#VP108: Testing Persons In Prison For Hepatitis C Virus: A Service Improvement Project In Tayside, Scotland

Author: Christopher Byrne John Dillon

Theme: Clinical Research Year: 2021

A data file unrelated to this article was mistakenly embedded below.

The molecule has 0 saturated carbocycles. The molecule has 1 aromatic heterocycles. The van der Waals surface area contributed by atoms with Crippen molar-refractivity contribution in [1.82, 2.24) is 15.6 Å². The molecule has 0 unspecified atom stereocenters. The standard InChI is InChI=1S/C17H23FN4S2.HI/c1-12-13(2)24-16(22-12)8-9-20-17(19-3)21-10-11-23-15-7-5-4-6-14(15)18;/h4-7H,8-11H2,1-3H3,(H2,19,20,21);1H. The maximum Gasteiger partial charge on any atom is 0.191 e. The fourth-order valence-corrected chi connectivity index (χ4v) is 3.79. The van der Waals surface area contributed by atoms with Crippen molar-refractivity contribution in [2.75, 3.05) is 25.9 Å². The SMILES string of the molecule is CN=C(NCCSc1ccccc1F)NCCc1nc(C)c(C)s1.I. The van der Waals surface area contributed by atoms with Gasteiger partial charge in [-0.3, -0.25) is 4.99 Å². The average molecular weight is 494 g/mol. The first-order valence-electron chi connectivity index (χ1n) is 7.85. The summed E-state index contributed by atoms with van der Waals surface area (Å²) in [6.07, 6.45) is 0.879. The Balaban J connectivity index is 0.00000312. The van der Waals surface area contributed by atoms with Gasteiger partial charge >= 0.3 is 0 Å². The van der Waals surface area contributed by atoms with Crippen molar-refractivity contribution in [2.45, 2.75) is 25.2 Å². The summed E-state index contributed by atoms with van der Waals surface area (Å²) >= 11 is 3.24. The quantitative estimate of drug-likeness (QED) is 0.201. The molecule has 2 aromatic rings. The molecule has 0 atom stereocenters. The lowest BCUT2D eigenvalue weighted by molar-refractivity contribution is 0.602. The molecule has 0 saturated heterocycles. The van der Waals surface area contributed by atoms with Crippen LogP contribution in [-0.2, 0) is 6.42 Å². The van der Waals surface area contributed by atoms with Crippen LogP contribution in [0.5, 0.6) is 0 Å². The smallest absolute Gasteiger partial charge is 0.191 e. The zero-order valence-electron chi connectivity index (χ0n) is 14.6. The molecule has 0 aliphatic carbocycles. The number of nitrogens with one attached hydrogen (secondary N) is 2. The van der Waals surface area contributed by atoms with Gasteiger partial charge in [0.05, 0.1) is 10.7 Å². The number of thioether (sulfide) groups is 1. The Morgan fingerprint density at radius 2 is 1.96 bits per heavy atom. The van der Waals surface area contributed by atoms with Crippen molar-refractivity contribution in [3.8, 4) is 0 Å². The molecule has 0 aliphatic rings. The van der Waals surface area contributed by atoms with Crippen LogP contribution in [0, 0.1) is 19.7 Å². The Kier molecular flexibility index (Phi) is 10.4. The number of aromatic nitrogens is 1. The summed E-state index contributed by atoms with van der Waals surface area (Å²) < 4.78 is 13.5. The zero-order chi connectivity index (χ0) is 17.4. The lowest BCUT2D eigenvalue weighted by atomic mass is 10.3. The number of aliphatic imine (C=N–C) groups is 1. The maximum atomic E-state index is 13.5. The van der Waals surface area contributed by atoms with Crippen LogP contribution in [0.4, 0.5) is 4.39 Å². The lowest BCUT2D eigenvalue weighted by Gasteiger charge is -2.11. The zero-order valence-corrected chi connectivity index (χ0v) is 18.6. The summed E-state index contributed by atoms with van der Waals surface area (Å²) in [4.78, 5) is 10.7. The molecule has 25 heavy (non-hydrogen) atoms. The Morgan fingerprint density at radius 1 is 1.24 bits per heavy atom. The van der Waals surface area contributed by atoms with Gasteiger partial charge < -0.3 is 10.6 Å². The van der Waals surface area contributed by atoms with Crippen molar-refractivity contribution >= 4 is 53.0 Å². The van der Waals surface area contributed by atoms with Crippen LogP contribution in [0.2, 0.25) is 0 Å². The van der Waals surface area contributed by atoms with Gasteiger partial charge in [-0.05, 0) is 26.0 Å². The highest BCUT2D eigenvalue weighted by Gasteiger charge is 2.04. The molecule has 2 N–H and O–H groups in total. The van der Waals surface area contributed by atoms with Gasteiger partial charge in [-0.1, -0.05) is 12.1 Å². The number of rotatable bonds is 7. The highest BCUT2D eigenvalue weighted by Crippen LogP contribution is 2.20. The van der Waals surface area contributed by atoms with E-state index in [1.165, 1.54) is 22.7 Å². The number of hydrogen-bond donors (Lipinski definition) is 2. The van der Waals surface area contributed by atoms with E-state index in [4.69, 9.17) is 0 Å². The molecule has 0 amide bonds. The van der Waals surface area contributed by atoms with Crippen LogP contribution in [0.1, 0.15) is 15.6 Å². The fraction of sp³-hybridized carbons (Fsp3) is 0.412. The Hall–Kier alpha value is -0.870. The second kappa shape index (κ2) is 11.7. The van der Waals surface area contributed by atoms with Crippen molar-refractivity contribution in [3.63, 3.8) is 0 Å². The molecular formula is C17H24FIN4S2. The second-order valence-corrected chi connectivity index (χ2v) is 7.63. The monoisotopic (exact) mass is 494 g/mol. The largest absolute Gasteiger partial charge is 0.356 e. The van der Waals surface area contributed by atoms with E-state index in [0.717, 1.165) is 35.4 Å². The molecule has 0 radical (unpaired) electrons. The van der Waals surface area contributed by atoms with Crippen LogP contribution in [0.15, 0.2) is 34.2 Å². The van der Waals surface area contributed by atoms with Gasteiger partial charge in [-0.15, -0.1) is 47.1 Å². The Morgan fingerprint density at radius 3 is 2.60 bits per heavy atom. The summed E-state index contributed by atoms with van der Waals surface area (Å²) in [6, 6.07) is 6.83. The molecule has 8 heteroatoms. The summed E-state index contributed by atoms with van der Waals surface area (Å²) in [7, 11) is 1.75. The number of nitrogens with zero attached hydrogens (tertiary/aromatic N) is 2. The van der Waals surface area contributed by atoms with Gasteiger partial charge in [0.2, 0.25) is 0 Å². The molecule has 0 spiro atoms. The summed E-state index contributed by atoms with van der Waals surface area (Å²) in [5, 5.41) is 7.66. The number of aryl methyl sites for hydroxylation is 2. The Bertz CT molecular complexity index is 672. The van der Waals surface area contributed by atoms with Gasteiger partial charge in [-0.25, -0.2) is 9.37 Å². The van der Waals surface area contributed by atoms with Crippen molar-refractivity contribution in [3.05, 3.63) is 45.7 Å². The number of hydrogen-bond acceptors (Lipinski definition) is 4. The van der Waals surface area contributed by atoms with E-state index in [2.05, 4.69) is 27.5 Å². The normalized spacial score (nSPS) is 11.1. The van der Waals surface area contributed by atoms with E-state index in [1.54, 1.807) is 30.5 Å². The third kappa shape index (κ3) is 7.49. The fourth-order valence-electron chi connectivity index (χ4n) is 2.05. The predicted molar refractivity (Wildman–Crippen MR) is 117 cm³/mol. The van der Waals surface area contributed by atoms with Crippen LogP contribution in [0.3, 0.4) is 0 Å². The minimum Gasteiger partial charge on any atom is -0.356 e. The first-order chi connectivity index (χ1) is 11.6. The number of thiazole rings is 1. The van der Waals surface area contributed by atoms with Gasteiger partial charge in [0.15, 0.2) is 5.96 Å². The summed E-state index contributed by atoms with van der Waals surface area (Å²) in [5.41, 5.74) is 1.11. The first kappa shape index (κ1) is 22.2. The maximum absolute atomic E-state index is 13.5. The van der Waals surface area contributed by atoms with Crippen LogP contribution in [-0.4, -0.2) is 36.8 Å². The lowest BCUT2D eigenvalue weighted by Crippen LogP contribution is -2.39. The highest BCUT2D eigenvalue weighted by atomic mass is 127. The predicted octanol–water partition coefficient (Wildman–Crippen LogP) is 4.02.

Background: Individuals in prison are at risk of acquiring hepatitis c virus (HCV). A service improvement project was implemented from December 2019–February 2021 integrating point-of-care (PoC) HCV RNA testing alongside conventional testing in a medium security prison in Tayside, Scotland. This study reports the overall capacity impact and whether it shortens time from test to treatment initiation. Methods: A 4-module Cepheid GeneXpert was introduced using the HCV VL fingerstick assay alongside conventional testing. Routine data was collected for the evaluation period and, for reference, the twelve months prior. Descriptive statistics were used to assess testing rates. Time from test to treatment initiation between groups was anlaysed by Cox regression using SPSS 25 and adjusted for age, genotype, prior treatment, and receipt of opioid agonist therapy. Results: 167 GeneXpert HCV tests were administered to 105 individuals. Test reasons spanned HCV care: routine testing predominated (61, 36.5%), followed by on-treatment monitoring (38, 22.8%). There was no difference in overall tests compared to the reference period (U=78, p=.466), but GeneXpert tests comprised 37% of all HCV tests in the evaluation period. Thirty-two individuals, tested conventionally, commenced treatment in the reference period (group 1). Twenty-four commenced in the evaluation period: 10 tested conventionally (group 2); 14 with GeneXpert (group 3). Median days from test to treatment was 31 (group 1); 31.5 (group 2); and 11 (group 3). In adjusted analyses, those in group 3 were likely to commence treatment sooner compared to group 1 (aHR 3.87[95% CI=1.43-10.45], p=.008) and group 2 (aHR 4.23 [95% CI 1.43-12.46, p=.009). Conclusion: On-site PoC HCV RNA was feasible and helped sustain HCV testing disrupted by COVID-19. PoC testing significantly shortened time from test to treatment initiation. Targeted PoC testing of remand populations, typically incarcerated for short periods, could maximise in-prison treatment prior to liberation. Disclosure of Interest: CB has no disclosures. JFD has received personal honoraria for lectures and institutional research grants from MSD, AbbVie, Gilead, Roche and Janssen. This project was funded by Cepheid, who also provided testing equipment at no cost.

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